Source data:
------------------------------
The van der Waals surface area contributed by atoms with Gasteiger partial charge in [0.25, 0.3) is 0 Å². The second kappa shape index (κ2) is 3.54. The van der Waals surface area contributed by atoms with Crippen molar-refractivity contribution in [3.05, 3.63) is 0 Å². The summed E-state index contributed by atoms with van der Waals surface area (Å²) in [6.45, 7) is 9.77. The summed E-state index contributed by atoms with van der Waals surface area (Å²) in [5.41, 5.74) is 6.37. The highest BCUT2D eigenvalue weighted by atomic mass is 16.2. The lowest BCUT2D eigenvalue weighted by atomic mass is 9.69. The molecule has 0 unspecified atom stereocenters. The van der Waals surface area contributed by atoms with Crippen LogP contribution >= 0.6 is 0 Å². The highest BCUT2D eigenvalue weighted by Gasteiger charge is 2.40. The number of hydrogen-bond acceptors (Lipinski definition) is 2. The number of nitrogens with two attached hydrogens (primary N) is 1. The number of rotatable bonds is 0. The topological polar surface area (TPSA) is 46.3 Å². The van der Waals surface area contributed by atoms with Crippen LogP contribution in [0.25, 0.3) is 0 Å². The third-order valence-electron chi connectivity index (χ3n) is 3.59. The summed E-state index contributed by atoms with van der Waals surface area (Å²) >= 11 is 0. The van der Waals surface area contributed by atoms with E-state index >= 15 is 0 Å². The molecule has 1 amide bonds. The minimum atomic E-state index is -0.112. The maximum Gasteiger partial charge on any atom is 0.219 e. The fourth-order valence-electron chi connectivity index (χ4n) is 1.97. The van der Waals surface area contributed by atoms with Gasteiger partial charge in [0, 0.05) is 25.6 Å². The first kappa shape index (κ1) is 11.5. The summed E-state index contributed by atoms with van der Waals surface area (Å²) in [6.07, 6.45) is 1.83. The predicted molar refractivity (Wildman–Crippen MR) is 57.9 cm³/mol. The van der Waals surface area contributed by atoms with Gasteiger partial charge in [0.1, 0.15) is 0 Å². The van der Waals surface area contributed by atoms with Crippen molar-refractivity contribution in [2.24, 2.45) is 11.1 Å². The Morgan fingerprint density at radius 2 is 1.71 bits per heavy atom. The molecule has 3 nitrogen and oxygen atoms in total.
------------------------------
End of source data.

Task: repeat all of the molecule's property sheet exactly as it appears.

The van der Waals surface area contributed by atoms with Gasteiger partial charge in [0.25, 0.3) is 0 Å². The second kappa shape index (κ2) is 3.54. The van der Waals surface area contributed by atoms with Crippen molar-refractivity contribution in [3.05, 3.63) is 0 Å². The summed E-state index contributed by atoms with van der Waals surface area (Å²) in [6.45, 7) is 9.77. The summed E-state index contributed by atoms with van der Waals surface area (Å²) in [5.41, 5.74) is 6.37. The highest BCUT2D eigenvalue weighted by atomic mass is 16.2. The lowest BCUT2D eigenvalue weighted by atomic mass is 9.69. The molecule has 0 unspecified atom stereocenters. The van der Waals surface area contributed by atoms with Crippen LogP contribution >= 0.6 is 0 Å². The highest BCUT2D eigenvalue weighted by Gasteiger charge is 2.40. The number of hydrogen-bond acceptors (Lipinski definition) is 2. The number of nitrogens with two attached hydrogens (primary N) is 1. The number of rotatable bonds is 0. The topological polar surface area (TPSA) is 46.3 Å². The van der Waals surface area contributed by atoms with Crippen LogP contribution in [0.25, 0.3) is 0 Å². The third-order valence-electron chi connectivity index (χ3n) is 3.59. The summed E-state index contributed by atoms with van der Waals surface area (Å²) >= 11 is 0. The van der Waals surface area contributed by atoms with E-state index >= 15 is 0 Å². The molecule has 1 amide bonds. The minimum atomic E-state index is -0.112. The maximum Gasteiger partial charge on any atom is 0.219 e. The fourth-order valence-electron chi connectivity index (χ4n) is 1.97. The van der Waals surface area contributed by atoms with Gasteiger partial charge in [0, 0.05) is 25.6 Å². The first kappa shape index (κ1) is 11.5. The summed E-state index contributed by atoms with van der Waals surface area (Å²) in [6.07, 6.45) is 1.83. The predicted molar refractivity (Wildman–Crippen MR) is 57.9 cm³/mol. The van der Waals surface area contributed by atoms with Gasteiger partial charge in [0.1, 0.15) is 0 Å². The van der Waals surface area contributed by atoms with Crippen molar-refractivity contribution in [2.24, 2.45) is 11.1 Å². The Morgan fingerprint density at radius 2 is 1.71 bits per heavy atom. The molecule has 3 nitrogen and oxygen atoms in total.